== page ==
Duncan I of Scotland ( in Gaelic, Donnchadh mac Crionain) or Duncan Mac Crinain was the grandson and successor to Malcolm II who united Scotland into one country in about 1027. Duncan was born in about 1001, the son of Crinain, hereditary lay abbot of Dunkeld and Bethoc, daughter of Malcolm II. Malcolm apparently chose Duncan to be his successor as his own sons were dead and there was no opposition to Duncan becoming king even though there were other possible successors.
Duncan became King in 1034. He was known as both "le Gracieux" (the gracious) and "An t-llgarach" (the diseased), I find no explanation for either appellation. His reign was relatively quiet at first. Then in 1039 he led a large army to beseige Durham, in northern England, which ended disastrously for him. Almost immediately after that he took his army to Moray to fight his Uncle MacBeth who, along with his wife, had an equally good claim to the crown. Duncan was killed in this battle at Pitgavenny near Elgin and buried at St. Orans' chapel on the Isle of Iona. He left three sons, two of whom, Malcolm and Donald became King after defeating MacBeth. Duncan founded the House of Dunkeld which ruled Scotland until 1286.
Duncan would not have been particularly know if William Shakespeare hadn't written MacBeth, a play that was based on the story of Duncan and MacBeth. However, in Shakespeare's play Duncan is an older monarch, who is a model of a wise and benevolent king. And the play is really about evil and the price of guilt. Still it is interesting to find that we have an ancestor who was immortalized by Shakespeare! I also find it interesting to note that we find Duncan I on the Kells family tree, through the Avery family. In 1877 our ancestor, Stephen Avery Kells, married Isabella Duncan. In researching her tree I found a statement that her father, James Duncan, was descended from "King Duncan" but I have not been able to corroborate this. It may be, then that both sides of my grandfather, Lucas Kells', family were descended from King Duncan I!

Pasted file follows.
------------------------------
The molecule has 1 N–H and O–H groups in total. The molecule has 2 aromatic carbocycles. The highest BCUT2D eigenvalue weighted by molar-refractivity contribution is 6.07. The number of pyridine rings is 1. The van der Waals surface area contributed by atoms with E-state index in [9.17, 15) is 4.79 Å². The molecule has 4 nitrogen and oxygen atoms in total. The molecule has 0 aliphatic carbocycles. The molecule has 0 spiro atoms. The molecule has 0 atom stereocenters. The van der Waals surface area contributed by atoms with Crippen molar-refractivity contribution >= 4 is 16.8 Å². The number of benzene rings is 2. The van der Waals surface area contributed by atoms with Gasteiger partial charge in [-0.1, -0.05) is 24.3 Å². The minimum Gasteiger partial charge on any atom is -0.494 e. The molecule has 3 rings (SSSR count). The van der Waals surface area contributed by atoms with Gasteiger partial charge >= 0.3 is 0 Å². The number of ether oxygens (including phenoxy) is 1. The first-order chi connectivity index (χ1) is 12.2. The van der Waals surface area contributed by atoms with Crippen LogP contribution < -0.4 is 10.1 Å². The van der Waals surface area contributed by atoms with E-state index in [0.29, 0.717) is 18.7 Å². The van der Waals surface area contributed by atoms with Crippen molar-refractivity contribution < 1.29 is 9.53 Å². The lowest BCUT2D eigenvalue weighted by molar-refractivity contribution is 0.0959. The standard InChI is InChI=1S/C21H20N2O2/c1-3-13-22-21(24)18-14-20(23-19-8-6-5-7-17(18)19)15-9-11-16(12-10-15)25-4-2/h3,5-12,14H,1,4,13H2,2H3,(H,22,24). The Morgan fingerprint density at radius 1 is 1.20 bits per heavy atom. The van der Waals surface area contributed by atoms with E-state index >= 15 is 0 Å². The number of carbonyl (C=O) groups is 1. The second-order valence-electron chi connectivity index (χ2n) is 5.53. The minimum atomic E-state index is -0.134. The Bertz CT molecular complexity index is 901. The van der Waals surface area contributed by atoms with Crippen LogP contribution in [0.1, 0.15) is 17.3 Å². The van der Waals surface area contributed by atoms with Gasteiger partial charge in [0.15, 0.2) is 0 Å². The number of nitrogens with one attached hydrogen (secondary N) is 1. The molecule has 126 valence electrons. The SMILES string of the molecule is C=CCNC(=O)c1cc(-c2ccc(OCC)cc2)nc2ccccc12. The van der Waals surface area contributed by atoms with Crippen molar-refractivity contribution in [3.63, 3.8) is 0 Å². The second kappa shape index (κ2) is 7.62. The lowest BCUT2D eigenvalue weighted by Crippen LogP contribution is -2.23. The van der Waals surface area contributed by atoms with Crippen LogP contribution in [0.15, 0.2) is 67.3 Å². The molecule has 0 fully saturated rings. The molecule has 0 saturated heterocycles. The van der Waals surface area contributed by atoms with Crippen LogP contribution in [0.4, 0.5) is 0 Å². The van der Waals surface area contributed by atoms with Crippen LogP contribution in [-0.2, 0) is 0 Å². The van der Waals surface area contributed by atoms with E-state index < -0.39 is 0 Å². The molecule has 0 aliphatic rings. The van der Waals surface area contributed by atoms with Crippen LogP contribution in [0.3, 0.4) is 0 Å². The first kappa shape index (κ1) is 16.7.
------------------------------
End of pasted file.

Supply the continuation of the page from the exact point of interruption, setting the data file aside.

Let us let Shakespeare have the last word here. These lines are spoken by King Duncan in MacBeth Act I, Scene 4:
"But signs of nobleness, like stars, shall shine
On all deservers. From hence to Inverness,